Need to work through very little sleep for weeks on end? Kripa Kataria tells you what you need to eat to liven up and sustain yourself through the day!
No one wants to bring their work home, but we know that sometimes it is unavoidable. You end up working for over 12 hours a day, and this can affect your sleep as well as your health. Now, don’t get us wrong; we don’t advocate sleeping for an inadequate number of hours every night just because (you think) you can offset it with the way you eat. This is a temporary fix, for when you absolutely have to work long hours. Read on to find out how you can use dietary tricks to keep burning the midnight oil.
Drink more water
If you are dehydrated, you won’t be able to work for long hours. Holistic nutritionist Monisha Joukani says, “It is essential to drink lots of water. Not only will it prevent dehydration, it will also help you to remain awake and alert.”
Fish such as salmon, pilchards, kippers, sardines and tuna are a wonderful source of polyunsaturated fatty acids as well as protein. These macronutrients leave us feeling full all day long, which in turn will keep you from choosing sugary foods such as biscuits and cake to satiate your hunger pangs. While protein has a great satiety effect, the good fats help your central nervous system.
Nuts are an excellent snack option when you’re feeling fatigued. Snacking on nuts at work means you are less likely to feel the urge to raid the company cafeteria for the last slice of cake. Nuts are a great source of monounsaturated fatty acids, which help regulate your appetite.
When you’re deprived of sleep, your brain does not function properly. This affects your cognitive abilities and emotional state. If this continues over a long period, it can lower your body’s defences, putting you at risk of developing illnesses. When you’re sleeping, your immune system produces protective cytokines and infection-fighting antibodies. Depriving yourself of sleep means that you’re not giving your immune system a chance to build its protective walls high enough. “Citrus fruits are also a great option. These fruits are high in vitamin C, so eating them helps boost your immunity, increases the amount of energy in you system and improves alertness,” says Namrata Purohit, certified Pilates and Barre instructor.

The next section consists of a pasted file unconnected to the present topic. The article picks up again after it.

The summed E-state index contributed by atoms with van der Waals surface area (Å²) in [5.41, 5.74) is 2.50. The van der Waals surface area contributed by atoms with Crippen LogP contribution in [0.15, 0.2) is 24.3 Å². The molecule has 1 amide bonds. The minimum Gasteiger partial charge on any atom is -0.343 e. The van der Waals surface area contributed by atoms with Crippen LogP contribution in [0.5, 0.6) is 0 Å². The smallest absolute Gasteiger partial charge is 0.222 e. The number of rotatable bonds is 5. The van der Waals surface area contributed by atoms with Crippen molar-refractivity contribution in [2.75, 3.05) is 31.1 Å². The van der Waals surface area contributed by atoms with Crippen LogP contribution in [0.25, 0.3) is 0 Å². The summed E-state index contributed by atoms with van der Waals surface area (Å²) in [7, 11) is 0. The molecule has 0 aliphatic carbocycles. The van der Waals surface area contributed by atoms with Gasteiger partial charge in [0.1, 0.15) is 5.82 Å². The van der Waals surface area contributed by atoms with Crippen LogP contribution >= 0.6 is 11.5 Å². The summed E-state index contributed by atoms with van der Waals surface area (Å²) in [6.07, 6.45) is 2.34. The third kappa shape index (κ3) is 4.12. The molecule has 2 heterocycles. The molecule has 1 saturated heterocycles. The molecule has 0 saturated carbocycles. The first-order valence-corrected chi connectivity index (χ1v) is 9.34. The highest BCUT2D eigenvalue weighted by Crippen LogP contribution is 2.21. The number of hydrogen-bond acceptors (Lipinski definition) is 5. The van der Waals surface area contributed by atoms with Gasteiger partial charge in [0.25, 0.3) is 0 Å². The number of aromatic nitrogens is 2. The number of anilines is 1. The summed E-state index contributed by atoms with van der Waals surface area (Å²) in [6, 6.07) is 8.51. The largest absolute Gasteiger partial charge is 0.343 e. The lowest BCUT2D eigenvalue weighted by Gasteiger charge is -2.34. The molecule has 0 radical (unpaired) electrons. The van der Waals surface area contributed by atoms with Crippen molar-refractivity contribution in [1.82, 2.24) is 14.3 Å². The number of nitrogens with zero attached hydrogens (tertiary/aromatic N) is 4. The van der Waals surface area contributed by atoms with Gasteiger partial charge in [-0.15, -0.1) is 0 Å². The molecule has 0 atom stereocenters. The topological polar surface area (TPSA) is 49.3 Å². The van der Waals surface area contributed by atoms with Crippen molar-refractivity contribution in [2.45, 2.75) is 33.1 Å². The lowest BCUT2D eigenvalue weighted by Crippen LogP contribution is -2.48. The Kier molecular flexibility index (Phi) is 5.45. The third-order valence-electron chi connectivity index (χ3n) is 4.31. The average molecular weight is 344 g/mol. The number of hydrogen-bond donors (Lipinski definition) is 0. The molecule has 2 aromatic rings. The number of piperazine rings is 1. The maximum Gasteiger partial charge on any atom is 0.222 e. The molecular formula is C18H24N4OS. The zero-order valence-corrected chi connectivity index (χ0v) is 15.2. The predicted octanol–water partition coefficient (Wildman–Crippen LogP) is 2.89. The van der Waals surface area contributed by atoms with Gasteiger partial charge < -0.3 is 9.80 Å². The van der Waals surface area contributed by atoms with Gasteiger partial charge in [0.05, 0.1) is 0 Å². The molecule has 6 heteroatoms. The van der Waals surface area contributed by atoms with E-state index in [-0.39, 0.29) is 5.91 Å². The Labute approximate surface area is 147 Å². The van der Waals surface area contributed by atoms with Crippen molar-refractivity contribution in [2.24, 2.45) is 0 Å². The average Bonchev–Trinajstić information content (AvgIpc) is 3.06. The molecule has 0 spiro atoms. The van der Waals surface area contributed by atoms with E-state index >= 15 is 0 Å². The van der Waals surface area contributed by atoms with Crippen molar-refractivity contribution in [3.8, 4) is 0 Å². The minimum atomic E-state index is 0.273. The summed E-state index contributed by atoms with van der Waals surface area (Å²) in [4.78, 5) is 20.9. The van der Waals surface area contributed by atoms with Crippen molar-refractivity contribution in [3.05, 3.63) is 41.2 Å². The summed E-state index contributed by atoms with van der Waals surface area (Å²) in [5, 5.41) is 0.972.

“It has been suggested in several research studies that good vitamin D levels help keep you alert, so try and get some sunlight during the day. Good vitamin D levels also help boost immunity,” Monisha explains. Apart from natural ways to build vitamin D levels (such as getting enough morning sun), eggs are a convenient source of get vitamin D. Since the vitamin D in eggs comes from the yolk, it’s important to use the whole egg and not just the whites.
Green tea is infused with plant-based nutrients called polyphenols, which cleanse the body from within. The slow release of caffeine that takes place when you drink tea is better for your body than a cup of coffee, which can eventually lead to a crash. Green tea also contains catechin, which helps to reduce fatigue and improve cognitive functions such as concentration and memory.
Don’t skip meals
Being irritable and disturbed is one of the most common signs that you’re getting less sleep. As a result, you may not be able to maintain relationships with people, which can cause you more stress. “Sometimes, when we are extremely sleepy or tired and working hard at the same time, we forget about food or skip meals. This will only make things worse, as no sleep and no food is a bad combination. It can make you feel irritable and cranky,” Namrata says. “What you eat, how you eat it and what time you eat are very important. Eat healthy snacks every two to three hours — you can have sprouts, walnuts and fruits, which will provide you with glucose. Every time your glucose level falls, your body slows down, which makes you feel tired, irritated and hungry,” adds fitness trainer Vinod Channa.
Sleep deprivation increases the production of the stress hormone cortisol. Compounding this effect, a lack of sleep lowers your levels of a hormone called leptin, which tells your brain that you’ve had enough to eat. Monisha tells us, “Avoid eating large meals and junk food. Meals that are high in carbohydrates tend to make you feel drowsy. Avoid drinking too much coffee, which people tend to do with increasing work pressure; it will make you more sluggish in the long run.”